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Single Review: Little Boots – Headphones

 
By on Thursday, 7th June 2012 at 12:00 pm
 

She wears her headphones at the disco apparently and after last month’s delve into her new material with ‘Every Night I Say A Prayer’ (previous Video of the Moment here), this upbeat dance track is just what was needed to re-whet everyone’s imaginations for Little Boots.

Since the international success of her June 2009 debut album ‘Hands’ demanding touring schedule, Victoria Hesketh, aka Little Boots, has emerged from her Dead Disco and DIY bedroom-artist days into one of pop’s shining figures, whilst still maintaining an appeal to the underground. Now she’s back and readying her second album for release. So what does ‘Headphones’ give away about the direction she’s gone in?

Well, from the off, it’s got funk. That bass line alone shouts out to times long gone but gladly not forgotten. The tune’s desperately catchy and that’s all before you get to the chorus. “I wear my headphones at the disco and nobody ever has to know / I wear my headphones at the disco and when the music stops then you’ll hear me singing la la lalala” sings Little Boots. It’s got everything a good pop song needs without resorting to the cheap tactics of autotune, guest appearances for hit counts or even taking that much of a step away from what made ‘Hands’ such an enjoyable record. It’s doubtful whether this will set the charts alight, but it’s got that kind of vibe that should push it across the airwaves all summer. Time to press repeat again…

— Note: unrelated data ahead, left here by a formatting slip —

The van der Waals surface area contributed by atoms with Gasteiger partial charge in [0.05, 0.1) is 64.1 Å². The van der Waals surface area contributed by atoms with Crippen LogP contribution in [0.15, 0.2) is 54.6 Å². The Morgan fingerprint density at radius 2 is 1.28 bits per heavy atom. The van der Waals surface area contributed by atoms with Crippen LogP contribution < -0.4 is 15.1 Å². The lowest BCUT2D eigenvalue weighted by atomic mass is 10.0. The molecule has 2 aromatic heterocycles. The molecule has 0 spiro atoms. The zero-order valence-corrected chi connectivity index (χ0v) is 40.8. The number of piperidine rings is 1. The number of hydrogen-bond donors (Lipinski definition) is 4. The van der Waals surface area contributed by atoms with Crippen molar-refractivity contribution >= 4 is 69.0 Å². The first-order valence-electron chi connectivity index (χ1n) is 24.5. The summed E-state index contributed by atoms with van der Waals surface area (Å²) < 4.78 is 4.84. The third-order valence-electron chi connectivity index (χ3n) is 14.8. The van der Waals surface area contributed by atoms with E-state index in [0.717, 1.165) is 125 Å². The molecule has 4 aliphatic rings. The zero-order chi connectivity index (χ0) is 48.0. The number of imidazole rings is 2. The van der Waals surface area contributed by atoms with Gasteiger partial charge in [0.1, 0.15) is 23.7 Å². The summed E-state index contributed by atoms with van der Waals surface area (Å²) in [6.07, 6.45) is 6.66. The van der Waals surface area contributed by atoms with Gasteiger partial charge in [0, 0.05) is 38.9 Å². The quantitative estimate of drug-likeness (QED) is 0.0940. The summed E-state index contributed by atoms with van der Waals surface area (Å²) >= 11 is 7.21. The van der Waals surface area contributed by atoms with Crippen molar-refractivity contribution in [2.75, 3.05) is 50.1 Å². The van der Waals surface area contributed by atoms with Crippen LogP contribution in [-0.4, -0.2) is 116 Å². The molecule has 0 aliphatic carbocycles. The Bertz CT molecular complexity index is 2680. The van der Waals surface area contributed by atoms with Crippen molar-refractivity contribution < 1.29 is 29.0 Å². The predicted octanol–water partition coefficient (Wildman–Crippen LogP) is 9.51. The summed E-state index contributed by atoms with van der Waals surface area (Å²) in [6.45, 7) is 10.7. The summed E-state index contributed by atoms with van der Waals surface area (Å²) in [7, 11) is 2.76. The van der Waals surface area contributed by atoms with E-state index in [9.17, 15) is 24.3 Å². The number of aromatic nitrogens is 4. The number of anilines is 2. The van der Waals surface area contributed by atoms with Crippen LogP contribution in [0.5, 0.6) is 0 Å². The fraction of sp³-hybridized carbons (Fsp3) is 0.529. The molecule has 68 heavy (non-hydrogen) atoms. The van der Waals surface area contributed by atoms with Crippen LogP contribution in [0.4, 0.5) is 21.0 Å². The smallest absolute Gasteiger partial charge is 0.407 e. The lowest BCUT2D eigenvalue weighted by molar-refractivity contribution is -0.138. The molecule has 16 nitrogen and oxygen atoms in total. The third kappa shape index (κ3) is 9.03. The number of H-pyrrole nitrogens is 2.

7/10

‘Headphones’, the new single by Little Boots, was made available digitally starting last Sunday (the 3rd of June). An EP including the original and four remixes will follow on the 16th of July on 679.

[youtube]http://www.youtube.com/watch?v=pJaH2GqT220[/youtube]

 

Album Review: alt-J – An Awesome Wave

 
By on Wednesday, 30th May 2012 at 12:00 pm
 

“Remember, you heard it here first!” shouts the high and mighty publication. “Remember, they heard it here first!” sighs the blog in return. Can we be honest before I start writing this, as long as it was around the right time, I frankly don’t care. If you’ve switched me on to something new and great, thank you, but there’s a good chance I read it somewhere else first and just passed it by.  I’m glad I’ve got that out of my system, it feels good to release ‘buzz band’ anger from time to time. I suggest you try it next time someone tells you they heard of Django Django first and just check their last.fm to save us all the hassle.